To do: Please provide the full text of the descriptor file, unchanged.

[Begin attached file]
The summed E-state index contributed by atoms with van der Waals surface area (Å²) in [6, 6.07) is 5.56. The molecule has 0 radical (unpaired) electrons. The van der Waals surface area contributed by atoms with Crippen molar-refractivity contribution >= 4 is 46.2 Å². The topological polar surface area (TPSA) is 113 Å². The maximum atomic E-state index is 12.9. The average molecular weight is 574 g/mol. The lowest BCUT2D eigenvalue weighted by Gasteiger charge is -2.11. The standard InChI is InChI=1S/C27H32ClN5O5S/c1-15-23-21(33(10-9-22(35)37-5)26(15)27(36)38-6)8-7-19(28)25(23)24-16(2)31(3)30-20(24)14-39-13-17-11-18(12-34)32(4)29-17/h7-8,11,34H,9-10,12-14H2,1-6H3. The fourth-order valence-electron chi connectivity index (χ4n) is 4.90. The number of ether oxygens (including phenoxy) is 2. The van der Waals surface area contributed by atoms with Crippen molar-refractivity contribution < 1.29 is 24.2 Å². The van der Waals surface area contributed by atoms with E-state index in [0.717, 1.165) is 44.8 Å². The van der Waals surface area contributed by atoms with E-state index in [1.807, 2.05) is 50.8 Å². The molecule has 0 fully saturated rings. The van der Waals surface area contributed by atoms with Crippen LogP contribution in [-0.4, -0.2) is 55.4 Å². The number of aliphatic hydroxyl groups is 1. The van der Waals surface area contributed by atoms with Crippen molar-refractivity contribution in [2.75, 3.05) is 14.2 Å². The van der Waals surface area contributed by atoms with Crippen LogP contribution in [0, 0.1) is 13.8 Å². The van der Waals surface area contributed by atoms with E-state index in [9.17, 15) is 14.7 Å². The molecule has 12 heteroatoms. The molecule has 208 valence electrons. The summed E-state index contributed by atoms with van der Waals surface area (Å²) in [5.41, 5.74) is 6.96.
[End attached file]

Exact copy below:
The summed E-state index contributed by atoms with van der Waals surface area (Å²) in [6, 6.07) is 5.56. The molecule has 0 radical (unpaired) electrons. The van der Waals surface area contributed by atoms with Crippen molar-refractivity contribution >= 4 is 46.2 Å². The topological polar surface area (TPSA) is 113 Å². The maximum atomic E-state index is 12.9. The average molecular weight is 574 g/mol. The lowest BCUT2D eigenvalue weighted by Gasteiger charge is -2.11. The standard InChI is InChI=1S/C27H32ClN5O5S/c1-15-23-21(33(10-9-22(35)37-5)26(15)27(36)38-6)8-7-19(28)25(23)24-16(2)31(3)30-20(24)14-39-13-17-11-18(12-34)32(4)29-17/h7-8,11,34H,9-10,12-14H2,1-6H3. The fourth-order valence-electron chi connectivity index (χ4n) is 4.90. The number of ether oxygens (including phenoxy) is 2. The van der Waals surface area contributed by atoms with Crippen molar-refractivity contribution < 1.29 is 24.2 Å². The van der Waals surface area contributed by atoms with E-state index in [0.717, 1.165) is 44.8 Å². The van der Waals surface area contributed by atoms with E-state index in [1.807, 2.05) is 50.8 Å². The molecule has 0 fully saturated rings. The van der Waals surface area contributed by atoms with Crippen LogP contribution in [-0.4, -0.2) is 55.4 Å². The number of aliphatic hydroxyl groups is 1. The van der Waals surface area contributed by atoms with Crippen molar-refractivity contribution in [2.75, 3.05) is 14.2 Å². The van der Waals surface area contributed by atoms with Crippen LogP contribution in [0, 0.1) is 13.8 Å². The van der Waals surface area contributed by atoms with E-state index in [9.17, 15) is 14.7 Å². The molecule has 12 heteroatoms. The molecule has 208 valence electrons. The summed E-state index contributed by atoms with van der Waals surface area (Å²) in [5.41, 5.74) is 6.96.